When filing for personal bankruptcy, one of the first decisions is which chapter to file under. This decision can partially hinge on what possessions you want to retain, and how each chapter treats those possessions. An important possession for many is their vehicle, and each Chapter has very different consequences on retaining a vehicle.
Chapter 13 is one option which allows for regular payments over a three or five-year plan, and allows the debtor to retain possessions, including a vehicle, during that time. U.S.C. §1325(b)(4)(A). However, the amount you pay on the debt of the vehicle could be different based on when you got the vehicle, and what type of financing was used.
In 2005, Congress passed the Bankruptcy Abuse Prevention and Consumer Protection Act of 2005, an amendment to the Bankruptcy Code. Timothy D. Moratzka, The Hanging Paragraph and Cramdown 11 U.S.C. 1325(a) and 506 after BAPCPA, American Bankruptcy Institute, May, 2006, (www.abi.org/abi-journal/the-hanging-paragraph-and-cramdown-11-usc-1325a-and-506-after-bapcpa). One change to the Code was a portion for Chapter 13 filings, commonly referred to as the Hanging Paragraph. Id. The requirements described in the Hanging Paragraph are about when a vehicle was purchased and the type of loan used for that purchase. If those requirements are met, the entire value of the vehicle’s debt must be paid during the plan – regardless of the value of the vehicle or other factors. U.S.C. §1325(a)(9). If that amount is not able to be paid during the plan, the potential plan will not be approved by the court, and Chapter 13 may no longer be an option. U.S.C. §1325(a)(5).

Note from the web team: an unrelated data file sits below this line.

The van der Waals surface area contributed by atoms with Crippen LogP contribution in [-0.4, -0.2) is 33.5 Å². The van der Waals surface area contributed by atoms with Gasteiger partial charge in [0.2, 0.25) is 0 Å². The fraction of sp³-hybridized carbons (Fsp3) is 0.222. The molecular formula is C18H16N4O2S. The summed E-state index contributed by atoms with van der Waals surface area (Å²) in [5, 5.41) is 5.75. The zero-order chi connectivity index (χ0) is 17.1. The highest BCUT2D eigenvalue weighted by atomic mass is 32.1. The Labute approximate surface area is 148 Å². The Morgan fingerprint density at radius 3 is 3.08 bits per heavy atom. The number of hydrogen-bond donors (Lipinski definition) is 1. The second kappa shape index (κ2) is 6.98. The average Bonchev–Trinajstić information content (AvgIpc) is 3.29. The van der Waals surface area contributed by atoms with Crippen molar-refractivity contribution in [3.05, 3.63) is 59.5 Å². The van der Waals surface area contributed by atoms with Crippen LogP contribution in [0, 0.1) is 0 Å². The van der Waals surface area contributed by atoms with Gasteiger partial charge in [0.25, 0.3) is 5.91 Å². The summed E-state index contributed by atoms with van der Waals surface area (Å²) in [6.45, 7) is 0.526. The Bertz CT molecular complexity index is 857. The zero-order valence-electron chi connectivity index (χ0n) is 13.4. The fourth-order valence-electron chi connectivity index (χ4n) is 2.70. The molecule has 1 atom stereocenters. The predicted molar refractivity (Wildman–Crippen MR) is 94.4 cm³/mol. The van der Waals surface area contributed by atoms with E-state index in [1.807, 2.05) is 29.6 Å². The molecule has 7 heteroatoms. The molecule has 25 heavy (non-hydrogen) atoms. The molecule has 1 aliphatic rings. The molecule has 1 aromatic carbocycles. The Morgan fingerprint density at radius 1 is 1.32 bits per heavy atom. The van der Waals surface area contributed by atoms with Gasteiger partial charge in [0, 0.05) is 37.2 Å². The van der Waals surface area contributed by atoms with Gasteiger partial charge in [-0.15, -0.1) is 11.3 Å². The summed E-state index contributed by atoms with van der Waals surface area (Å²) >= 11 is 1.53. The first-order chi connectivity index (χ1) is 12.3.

The decision of which chapter to file under in personal bankruptcy can have major implications about what possessions you are able to keep, and if discharge of debts is even possible at the end of the process.
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